The Catholic Signer

Sunday, August 22, 2010 \AM\.\Sun\.

Without morals a republic cannot subsist any length of time; they therefore who are decrying the Christian religion, whose morality is so sublime & pure, [and] which denounces against the wicked eternal misery, and [which] insured to the good eternal happiness, are undermining the solid foundation of morals, the best security for the duration of free governments.

Charles Carroll of Carrollton, letter to James McHenry, November 4, 1800.

Charles Carroll of Carrollton, the sole Catholic signer of the Declaration of Independence, was an endlessly fascinating man.  He led the fight for Catholic civil rights in Maryland and the new nation.  A slaveholder, he supported the efforts to establish a free colony of blacks in Liberia, and sponsored legislation in the Maryland Senate for the gradual abolition of slavery in Maryland, although the bill was defeated.  He lived a long and eventful 95 years, dying in 1832, the last of the signers.  He will be the subject of many blog posts in the future, but today I want to post on what he is most famous for, the signing of the Declaration.

Read the rest of this entry »

Advertisements

Neal McDonough: Bravo!

Thursday, April 1, 2010 \AM\.\Thu\.

An actor, a faithful Catholic, willing to lose a role in a TV series because he won’t do sex scenes?  Surely not in this day and age?  Guess again!

Neal McDonough is a marvelous actor who elevates every role he plays, whether it’s in Band of Brothers or Desperate Housewives. So when he was suddenly replaced with David James Elliott 3 days into the filming on ABC’s new series Scoundrels earlier this week, there had to be a story behind the story. The move was officially explained as a casting change. But, in fact, McDonough was sacked because of his refusal to do some heated love scenes with babelicious star (and Botox pitchwoman) Virginia Madsen. The reason? He’s a family man and a Catholic, and he’s always made it clear that he won’t do sex scenes. And ABC knew that. Because he also didn’t get into action with Nicolette Sheridan on the network’s Desperate Housewives when he played her psycho husband during Season 5. And he also didn’t do love scenes with his on-air girlfriend in his previous series, NBC’s Boomtown, or that network’s Medical Investigation.

Read the rest of this entry »


Representative Anh “Joseph” Quang Cao-Hero

Friday, March 19, 2010 \AM\.\Fri\.

Expecting heroism from politicians is rather like expecting chastity from prostitutes:  you are almost certain to be disappointed.  Therefore when a politician signs his own political death warrant on a matter of principle, attention should be paid.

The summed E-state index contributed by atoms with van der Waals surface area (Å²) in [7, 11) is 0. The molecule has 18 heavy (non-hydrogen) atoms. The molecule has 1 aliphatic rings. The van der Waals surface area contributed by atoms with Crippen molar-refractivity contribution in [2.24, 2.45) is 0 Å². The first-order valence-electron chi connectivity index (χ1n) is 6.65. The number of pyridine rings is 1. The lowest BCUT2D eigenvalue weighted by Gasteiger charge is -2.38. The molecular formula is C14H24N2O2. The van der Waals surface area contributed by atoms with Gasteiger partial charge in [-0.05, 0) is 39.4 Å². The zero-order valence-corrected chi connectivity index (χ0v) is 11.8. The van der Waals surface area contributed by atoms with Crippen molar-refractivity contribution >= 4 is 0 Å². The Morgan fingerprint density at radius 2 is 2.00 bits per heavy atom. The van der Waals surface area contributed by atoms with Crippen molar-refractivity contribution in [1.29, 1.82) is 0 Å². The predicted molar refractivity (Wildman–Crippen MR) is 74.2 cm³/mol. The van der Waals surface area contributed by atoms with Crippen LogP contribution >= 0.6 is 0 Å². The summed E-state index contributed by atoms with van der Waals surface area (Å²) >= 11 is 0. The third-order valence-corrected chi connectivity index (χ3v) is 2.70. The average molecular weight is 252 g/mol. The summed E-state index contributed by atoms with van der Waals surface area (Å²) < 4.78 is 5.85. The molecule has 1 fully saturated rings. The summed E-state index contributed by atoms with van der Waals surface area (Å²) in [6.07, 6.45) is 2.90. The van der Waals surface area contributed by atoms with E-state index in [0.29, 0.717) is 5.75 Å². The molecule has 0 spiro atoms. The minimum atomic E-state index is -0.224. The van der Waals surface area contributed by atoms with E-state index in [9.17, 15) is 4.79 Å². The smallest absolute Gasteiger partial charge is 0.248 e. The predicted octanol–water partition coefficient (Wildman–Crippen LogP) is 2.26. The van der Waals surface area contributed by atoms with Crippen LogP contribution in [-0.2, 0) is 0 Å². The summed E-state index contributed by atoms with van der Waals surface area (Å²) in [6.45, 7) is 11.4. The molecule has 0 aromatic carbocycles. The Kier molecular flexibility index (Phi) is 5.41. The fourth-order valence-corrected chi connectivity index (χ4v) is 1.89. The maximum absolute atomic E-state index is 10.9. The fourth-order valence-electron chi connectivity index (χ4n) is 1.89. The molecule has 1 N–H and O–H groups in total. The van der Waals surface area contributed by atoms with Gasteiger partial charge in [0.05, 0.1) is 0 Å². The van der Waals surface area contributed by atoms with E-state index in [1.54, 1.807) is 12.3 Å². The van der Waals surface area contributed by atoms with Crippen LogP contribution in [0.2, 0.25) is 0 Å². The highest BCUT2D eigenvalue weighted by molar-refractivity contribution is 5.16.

Representative Anh “Joseph” Quang Cao is the Congressman representing the second congressional district of Louisiana.  His district is in New Orleans and is overwhelmingly Democrat in voter composition.  He is there by virtue of defeating the unbelievably corrupt  former Congressman William “Cold Cash” Jefferson.

When ObamaCare came up in the House he was the lone Republican to vote for it.  Now he is  a no vote.  Lifesite News explains why:

He said he could only vote for the bill if the abortion funding were removed, which Democrats have refused to do.

He said he has been flooded with calls and emails but will vote his conscience.

“We have people knocking at our doors, we have groups coming in, lobbying,” he said. “It comes down to me and my own conscience and that’s what I have to deal with.”

“We do need some kind of health care reform to assist many people in the district,” he said. “But again, my decision to support the health care bill cannot contradict my conscience.”

Obama on Wednesday met with Cao and asked him to take a new look at the abortion language in the bill — something Cao promised he would do.

“He’s asked if I would restudy the Senate language and that I would approach it with an open mind. And I promised that I would go back and study the Senate language again,” Cao said, according to the New Orleans Times Picayune.

“He fully understands where I stand on abortion, and he doesn’t want me to vote against my conscience because he, like me, believes that if we were to vote against our conscience, our moral values, there is really nothing left for us to defend,” Cao said. “I’m glad that the president is very understanding. He really shows his own moral character.”

“He did not whip me on the vote,” he said.

Where Cao stands is firmly against abortion funding — which is clearly a part of the Senate health care bill.